Premature ventricular contractions disrupt your heart’s rhythm, which can be caused by extra beats from one of the two lower pumping chambers (ventricles) in your heart. These beats may cause you to feel fluttering or skipped heartbeats in your chest.
If you have occasional premature ventricular contractions but are otherwise healthy, there’s probably no reason to worry and nothing that needs to be done. However, in case of frequent premature ventricular contractions or underlying heart disease, treatment might be necessary.
What Are Heart Palpitations?
Palpitations are that feeling you get, knowing your heart is beating. Symptoms include a generally faster or harder heartbeat than usual and potentially skipping beats (irregular heartbeats).
It is usual for your heart to beat quickly and irregularly when you are in times of stress, fear, or exercise. It may happen even more often if you have an underlying disease such as arrhythmia (abnormal rhythm).
The following reasons can also be responsible for Premature ventricular contractions (PVCs):
- Too much caffeine or alcohol
- Thyroid problems
- Diabetic with a low blood sugar level
- Taking certain medicines (e.g., diet pills and decongestants)
- Certain heart conditions (e.g., mitral valve prolapse)
PVC Heart Beats – Are They Dangerous?
Your heart may be just beating a little faster, but it could also be related to an underlying health problem. If you have irregular heartbeats for more than a few hours, or if they occur frequently–call your healthcare provider.
In this article, we will look at some of the studies that have analyzed PVCs’ significance. It appears that the importance of PVCs depends on what is happening in our heart’s condition.
Those with heart problems, such as coronary artery disease or heart muscle dysfunction, have poor outcomes. In a healthy-looking heart, the importance of PVCs is not well understood, and they are seldom thought to be something that needs to concern us too much.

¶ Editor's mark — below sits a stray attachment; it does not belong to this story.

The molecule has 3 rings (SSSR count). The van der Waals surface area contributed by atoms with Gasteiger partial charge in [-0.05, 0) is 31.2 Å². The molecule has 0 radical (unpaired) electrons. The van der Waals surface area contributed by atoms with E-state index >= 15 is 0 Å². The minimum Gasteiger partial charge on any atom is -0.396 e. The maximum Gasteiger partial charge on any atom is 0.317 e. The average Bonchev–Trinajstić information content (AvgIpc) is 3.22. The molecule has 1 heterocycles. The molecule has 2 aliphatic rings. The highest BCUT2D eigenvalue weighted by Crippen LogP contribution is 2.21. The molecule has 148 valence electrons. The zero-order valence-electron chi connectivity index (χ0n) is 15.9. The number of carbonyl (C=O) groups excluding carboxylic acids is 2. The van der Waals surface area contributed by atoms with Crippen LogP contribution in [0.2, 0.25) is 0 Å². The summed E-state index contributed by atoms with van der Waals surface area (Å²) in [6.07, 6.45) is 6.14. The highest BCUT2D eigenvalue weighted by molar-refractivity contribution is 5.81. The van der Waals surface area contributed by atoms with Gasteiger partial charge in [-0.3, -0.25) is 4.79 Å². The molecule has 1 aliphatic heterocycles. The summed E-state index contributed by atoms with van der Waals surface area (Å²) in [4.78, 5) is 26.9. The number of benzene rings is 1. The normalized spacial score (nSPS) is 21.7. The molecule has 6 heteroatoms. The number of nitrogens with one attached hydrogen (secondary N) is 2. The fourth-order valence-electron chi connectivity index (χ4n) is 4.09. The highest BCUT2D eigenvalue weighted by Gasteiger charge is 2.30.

Why do extra beats occur?
Although the reasons behind this are not always clear, specific triggers or changes in the body can make cells in the ventricles electrically unstable. Heart disease or scarring may also cause electrical impulses to be misrouted.
PVCs’ can be associated with:
- Certain medications, including decongestants and antihistamines
- Alcohol or other substance abuse
- Increased intake of caffeine, tobacco, and enhanced exercise, or anxiety resulting in the adrenaline rush
- Heart muscle injury related to coronary artery disease, congenital heart disease, high blood pressure, or heart failure
The typical heart rhythm is composed of a bunch of cells in the sinus node sending out an electrical signal which then travels through atria to the AV node and moves into ventricles, causing them to contract and pump blood.
Xanax and Blood Pressure What is the Relationship?
How do the mind and body interact? Anxiety is linked to blood pressure. Xanax affects both. People who take heart or blood pressure medicines should not take Xanax because it can cause adverse interactions with those medications, too.
Although Xanax and other benzodiazepines may create a sense of calmness, they can also increase blood pressure levels. This can be problematic if you take other drugs that regulate your blood pressure.
Furthermore, if you take antidepressants regularly, you may experience an increased risk of high blood pressure. Taking anti-anxiety medication such as Xanax may also be playing a role in the rise of blood pressure.
If you take Xanax, you may experience drowsiness, so you should not operate machinery or get behind the wheel if you start taking it. People who have anxiety or heart conditions might want to consider other methods to feel good if they’d rather not take benzodiazepines like Xanazine. Usually, jogging, cardio, exercises don’t cause the kinds of problems that are often associated with Xanax use.